The papers these days are full of stories about the fall of civilisation and the end of the world as we know it but is this the first time the world’s been destroyed?
Well according to renowned archaeologist and author, Graham Hancock, we may not have been the first highly evolved human culture and these forerunners were most likely destroyed in 10,950 BC by an asteroid from the Taurid meteor stream.
Best of all he believes that another giant meteorite could be on a collision course with the Earth and will most likely hit us in 2030 and wipe out human life once again, The Mirror reports.
Unlike other random theories that people come up with Hancock claims he’s got proof and as an added bonus it’s not an annotated YouTube video, it’s something real and peer reviewed.
Hancock has a huge carved pillar, which was found at Göbekli Tepe in Southern Turkey, that he claims is twice as old as Stonehenge and depicts a meteor flying through the sky and destroying the human race.
He adds that only an advanced society could have carved a pillar like this.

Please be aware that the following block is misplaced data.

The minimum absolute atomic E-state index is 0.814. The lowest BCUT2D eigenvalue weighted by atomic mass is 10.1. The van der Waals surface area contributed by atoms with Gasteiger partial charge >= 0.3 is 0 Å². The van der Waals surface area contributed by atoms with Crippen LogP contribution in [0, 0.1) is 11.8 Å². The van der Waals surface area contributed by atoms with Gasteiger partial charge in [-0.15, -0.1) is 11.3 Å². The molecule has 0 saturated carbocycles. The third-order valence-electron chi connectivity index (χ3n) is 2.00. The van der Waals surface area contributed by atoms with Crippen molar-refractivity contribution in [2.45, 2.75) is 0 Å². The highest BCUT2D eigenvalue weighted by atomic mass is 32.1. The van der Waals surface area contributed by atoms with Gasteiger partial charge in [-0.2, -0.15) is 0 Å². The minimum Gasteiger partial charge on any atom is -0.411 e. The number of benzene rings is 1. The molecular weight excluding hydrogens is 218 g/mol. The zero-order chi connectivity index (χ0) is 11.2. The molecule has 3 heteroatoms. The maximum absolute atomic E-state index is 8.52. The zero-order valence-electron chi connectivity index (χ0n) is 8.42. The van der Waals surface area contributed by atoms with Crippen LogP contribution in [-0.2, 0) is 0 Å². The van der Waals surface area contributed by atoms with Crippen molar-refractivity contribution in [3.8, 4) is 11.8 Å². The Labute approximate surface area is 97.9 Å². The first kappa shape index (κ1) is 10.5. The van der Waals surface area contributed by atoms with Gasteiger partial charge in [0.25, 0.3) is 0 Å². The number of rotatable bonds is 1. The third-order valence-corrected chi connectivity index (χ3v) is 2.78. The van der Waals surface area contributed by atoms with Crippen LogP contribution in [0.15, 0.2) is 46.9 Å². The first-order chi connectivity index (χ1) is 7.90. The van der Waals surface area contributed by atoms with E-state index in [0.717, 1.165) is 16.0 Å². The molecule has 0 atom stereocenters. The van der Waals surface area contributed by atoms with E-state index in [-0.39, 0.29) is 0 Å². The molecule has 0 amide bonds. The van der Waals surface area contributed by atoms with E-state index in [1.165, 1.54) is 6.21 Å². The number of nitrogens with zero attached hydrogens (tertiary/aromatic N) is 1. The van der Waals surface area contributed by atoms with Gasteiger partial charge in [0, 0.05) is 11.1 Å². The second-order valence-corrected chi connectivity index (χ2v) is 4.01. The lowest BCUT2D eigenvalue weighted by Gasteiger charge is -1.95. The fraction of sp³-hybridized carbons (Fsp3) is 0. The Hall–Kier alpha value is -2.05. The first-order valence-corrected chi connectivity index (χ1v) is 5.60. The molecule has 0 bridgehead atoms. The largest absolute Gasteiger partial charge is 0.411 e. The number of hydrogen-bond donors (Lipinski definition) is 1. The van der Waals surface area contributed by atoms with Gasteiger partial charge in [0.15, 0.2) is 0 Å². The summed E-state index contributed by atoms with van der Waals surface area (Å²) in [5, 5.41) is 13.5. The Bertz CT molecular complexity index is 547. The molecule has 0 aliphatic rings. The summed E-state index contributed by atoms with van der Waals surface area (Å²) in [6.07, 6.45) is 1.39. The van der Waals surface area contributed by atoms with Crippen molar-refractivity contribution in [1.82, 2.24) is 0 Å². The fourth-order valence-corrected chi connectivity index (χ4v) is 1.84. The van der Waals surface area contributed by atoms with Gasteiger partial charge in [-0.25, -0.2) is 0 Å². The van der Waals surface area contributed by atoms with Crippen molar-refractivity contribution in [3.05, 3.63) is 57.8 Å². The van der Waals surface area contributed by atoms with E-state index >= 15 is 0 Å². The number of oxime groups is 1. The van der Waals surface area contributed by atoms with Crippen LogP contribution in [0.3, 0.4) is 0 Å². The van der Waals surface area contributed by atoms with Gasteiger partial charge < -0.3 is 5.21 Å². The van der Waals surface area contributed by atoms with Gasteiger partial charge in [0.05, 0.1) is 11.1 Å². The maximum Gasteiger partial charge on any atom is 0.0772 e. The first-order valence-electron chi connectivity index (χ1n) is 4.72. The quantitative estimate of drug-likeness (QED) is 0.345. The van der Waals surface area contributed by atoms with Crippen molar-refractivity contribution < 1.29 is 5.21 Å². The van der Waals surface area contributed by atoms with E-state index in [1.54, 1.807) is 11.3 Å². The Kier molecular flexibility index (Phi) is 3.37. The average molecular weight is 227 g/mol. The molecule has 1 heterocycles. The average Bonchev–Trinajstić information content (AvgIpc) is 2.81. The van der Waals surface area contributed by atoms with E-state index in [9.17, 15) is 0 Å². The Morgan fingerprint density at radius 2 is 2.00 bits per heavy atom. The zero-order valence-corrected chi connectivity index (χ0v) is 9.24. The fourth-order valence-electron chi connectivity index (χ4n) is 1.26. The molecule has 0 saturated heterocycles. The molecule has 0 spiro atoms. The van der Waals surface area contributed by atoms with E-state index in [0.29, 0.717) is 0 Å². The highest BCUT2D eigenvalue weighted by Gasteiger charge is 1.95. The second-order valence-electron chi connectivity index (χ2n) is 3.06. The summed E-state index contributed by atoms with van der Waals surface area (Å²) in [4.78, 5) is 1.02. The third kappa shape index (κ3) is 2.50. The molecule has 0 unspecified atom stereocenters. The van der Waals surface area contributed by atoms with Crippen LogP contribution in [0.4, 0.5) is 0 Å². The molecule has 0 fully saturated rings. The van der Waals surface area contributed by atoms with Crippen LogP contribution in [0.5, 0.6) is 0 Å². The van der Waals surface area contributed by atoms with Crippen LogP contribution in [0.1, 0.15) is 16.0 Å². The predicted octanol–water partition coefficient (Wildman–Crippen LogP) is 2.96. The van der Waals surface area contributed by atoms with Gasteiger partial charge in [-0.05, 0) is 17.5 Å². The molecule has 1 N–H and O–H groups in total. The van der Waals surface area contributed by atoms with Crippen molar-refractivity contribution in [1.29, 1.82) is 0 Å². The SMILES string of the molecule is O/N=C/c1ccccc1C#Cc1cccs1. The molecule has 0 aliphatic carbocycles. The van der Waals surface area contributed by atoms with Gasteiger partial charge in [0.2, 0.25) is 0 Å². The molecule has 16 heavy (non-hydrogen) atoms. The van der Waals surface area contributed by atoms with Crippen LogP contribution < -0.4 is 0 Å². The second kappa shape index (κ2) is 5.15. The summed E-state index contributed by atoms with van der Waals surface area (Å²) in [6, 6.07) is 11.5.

Experts at the University of Edinburgh have analysed the symbols carved into pillar and discovered a link between them and the way the constellations would have looked back in 10,950 BC suggesting that those who carved it were extremely sophisticated.
They add that this date coincides with an event known as the Younger Dryas, a mini ice-age which anthropologists believe may have been responsible for humanity abandoning their nomadic roots for more established farms following food shortages.
These farms eventually developed into full blown communities and developed into towns and villages, The Telegraph reports.
Dr Martin Sweatman who led the research, said:
Our work serves to reinforce that physical evidence. What is happening here is the process of paradigm change.
It appears Göbekli Tepe was, among other things, an observatory for monitoring the night sky.
One of its pillars seems to have served as a memorial to this devastating event – probably the worst day in history since the end of the ice age.
Edinburgh University also support the idea that when Earth passes through the Taurid meteor stream in the next two decades the chances of a cataclysmic collision increase.